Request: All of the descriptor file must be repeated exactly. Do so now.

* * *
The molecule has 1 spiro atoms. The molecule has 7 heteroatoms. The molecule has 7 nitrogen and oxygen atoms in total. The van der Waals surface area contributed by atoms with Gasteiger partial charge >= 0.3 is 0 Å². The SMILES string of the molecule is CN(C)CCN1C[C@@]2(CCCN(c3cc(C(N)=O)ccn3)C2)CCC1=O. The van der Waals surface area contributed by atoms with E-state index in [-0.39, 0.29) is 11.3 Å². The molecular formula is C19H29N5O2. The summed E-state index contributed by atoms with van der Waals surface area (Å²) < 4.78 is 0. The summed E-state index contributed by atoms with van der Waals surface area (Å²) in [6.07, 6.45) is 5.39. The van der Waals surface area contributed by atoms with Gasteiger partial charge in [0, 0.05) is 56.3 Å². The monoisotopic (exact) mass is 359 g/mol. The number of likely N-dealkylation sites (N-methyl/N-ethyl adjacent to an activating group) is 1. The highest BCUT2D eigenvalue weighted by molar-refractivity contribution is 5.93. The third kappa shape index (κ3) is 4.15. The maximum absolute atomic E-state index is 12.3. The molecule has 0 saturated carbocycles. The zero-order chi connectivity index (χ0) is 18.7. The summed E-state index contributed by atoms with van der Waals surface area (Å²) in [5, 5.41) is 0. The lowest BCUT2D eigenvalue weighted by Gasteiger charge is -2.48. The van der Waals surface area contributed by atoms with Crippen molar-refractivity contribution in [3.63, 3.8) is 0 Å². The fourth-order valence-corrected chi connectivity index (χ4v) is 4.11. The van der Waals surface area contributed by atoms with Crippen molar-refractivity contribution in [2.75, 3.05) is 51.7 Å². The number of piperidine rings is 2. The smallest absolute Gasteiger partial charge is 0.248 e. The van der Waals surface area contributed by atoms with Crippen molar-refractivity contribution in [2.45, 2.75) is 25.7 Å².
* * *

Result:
The molecule has 1 spiro atoms. The molecule has 7 heteroatoms. The molecule has 7 nitrogen and oxygen atoms in total. The van der Waals surface area contributed by atoms with Gasteiger partial charge >= 0.3 is 0 Å². The SMILES string of the molecule is CN(C)CCN1C[C@@]2(CCCN(c3cc(C(N)=O)ccn3)C2)CCC1=O. The van der Waals surface area contributed by atoms with E-state index in [-0.39, 0.29) is 11.3 Å². The molecular formula is C19H29N5O2. The summed E-state index contributed by atoms with van der Waals surface area (Å²) < 4.78 is 0. The summed E-state index contributed by atoms with van der Waals surface area (Å²) in [6.07, 6.45) is 5.39. The van der Waals surface area contributed by atoms with Gasteiger partial charge in [0, 0.05) is 56.3 Å². The monoisotopic (exact) mass is 359 g/mol. The number of likely N-dealkylation sites (N-methyl/N-ethyl adjacent to an activating group) is 1. The highest BCUT2D eigenvalue weighted by molar-refractivity contribution is 5.93. The third kappa shape index (κ3) is 4.15. The maximum absolute atomic E-state index is 12.3. The molecule has 0 saturated carbocycles. The zero-order chi connectivity index (χ0) is 18.7. The summed E-state index contributed by atoms with van der Waals surface area (Å²) in [5, 5.41) is 0. The lowest BCUT2D eigenvalue weighted by Gasteiger charge is -2.48. The van der Waals surface area contributed by atoms with Crippen molar-refractivity contribution in [3.63, 3.8) is 0 Å². The fourth-order valence-corrected chi connectivity index (χ4v) is 4.11. The van der Waals surface area contributed by atoms with Crippen molar-refractivity contribution in [2.75, 3.05) is 51.7 Å². The number of piperidine rings is 2. The smallest absolute Gasteiger partial charge is 0.248 e. The van der Waals surface area contributed by atoms with Crippen molar-refractivity contribution in [2.45, 2.75) is 25.7 Å².